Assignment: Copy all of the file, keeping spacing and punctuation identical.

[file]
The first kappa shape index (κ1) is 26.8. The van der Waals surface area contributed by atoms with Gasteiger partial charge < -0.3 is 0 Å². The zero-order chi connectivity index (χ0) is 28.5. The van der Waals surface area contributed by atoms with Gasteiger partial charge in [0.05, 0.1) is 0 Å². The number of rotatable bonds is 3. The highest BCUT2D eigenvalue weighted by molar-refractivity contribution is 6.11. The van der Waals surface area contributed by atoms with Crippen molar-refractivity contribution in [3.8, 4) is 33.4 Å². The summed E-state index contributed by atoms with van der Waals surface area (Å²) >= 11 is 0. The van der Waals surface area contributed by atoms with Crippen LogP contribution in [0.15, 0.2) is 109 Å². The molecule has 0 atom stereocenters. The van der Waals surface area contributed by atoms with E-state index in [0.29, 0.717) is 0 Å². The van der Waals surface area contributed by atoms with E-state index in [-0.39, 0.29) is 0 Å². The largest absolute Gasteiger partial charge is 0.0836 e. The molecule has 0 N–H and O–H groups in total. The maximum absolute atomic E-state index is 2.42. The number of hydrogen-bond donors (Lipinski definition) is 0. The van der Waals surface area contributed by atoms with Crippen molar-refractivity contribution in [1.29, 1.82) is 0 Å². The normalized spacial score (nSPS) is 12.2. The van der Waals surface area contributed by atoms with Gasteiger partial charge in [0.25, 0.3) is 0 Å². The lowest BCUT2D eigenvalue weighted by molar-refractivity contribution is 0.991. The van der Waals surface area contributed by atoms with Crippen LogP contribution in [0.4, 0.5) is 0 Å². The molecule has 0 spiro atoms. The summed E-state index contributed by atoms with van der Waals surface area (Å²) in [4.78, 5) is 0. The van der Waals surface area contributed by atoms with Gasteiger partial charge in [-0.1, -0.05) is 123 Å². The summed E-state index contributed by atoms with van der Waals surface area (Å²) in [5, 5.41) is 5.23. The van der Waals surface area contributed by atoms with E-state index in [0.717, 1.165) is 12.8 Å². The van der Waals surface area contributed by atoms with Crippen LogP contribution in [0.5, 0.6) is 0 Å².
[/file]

The first kappa shape index (κ1) is 26.8. The van der Waals surface area contributed by atoms with Gasteiger partial charge < -0.3 is 0 Å². The zero-order chi connectivity index (χ0) is 28.5. The van der Waals surface area contributed by atoms with Gasteiger partial charge in [0.05, 0.1) is 0 Å². The number of rotatable bonds is 3. The highest BCUT2D eigenvalue weighted by molar-refractivity contribution is 6.11. The van der Waals surface area contributed by atoms with Crippen molar-refractivity contribution in [3.8, 4) is 33.4 Å². The summed E-state index contributed by atoms with van der Waals surface area (Å²) >= 11 is 0. The van der Waals surface area contributed by atoms with Crippen LogP contribution in [0.15, 0.2) is 109 Å². The molecule has 0 atom stereocenters. The van der Waals surface area contributed by atoms with E-state index in [0.29, 0.717) is 0 Å². The van der Waals surface area contributed by atoms with E-state index in [-0.39, 0.29) is 0 Å². The largest absolute Gasteiger partial charge is 0.0836 e. The molecule has 0 N–H and O–H groups in total. The maximum absolute atomic E-state index is 2.42. The number of hydrogen-bond donors (Lipinski definition) is 0. The van der Waals surface area contributed by atoms with Crippen molar-refractivity contribution in [1.29, 1.82) is 0 Å². The normalized spacial score (nSPS) is 12.2. The van der Waals surface area contributed by atoms with Gasteiger partial charge in [0.25, 0.3) is 0 Å². The lowest BCUT2D eigenvalue weighted by molar-refractivity contribution is 0.991. The van der Waals surface area contributed by atoms with Crippen LogP contribution in [0.4, 0.5) is 0 Å². The molecule has 0 spiro atoms. The summed E-state index contributed by atoms with van der Waals surface area (Å²) in [4.78, 5) is 0. The van der Waals surface area contributed by atoms with Gasteiger partial charge in [-0.1, -0.05) is 123 Å². The summed E-state index contributed by atoms with van der Waals surface area (Å²) in [5, 5.41) is 5.23. The van der Waals surface area contributed by atoms with E-state index in [0.717, 1.165) is 12.8 Å². The van der Waals surface area contributed by atoms with Crippen LogP contribution in [0.5, 0.6) is 0 Å².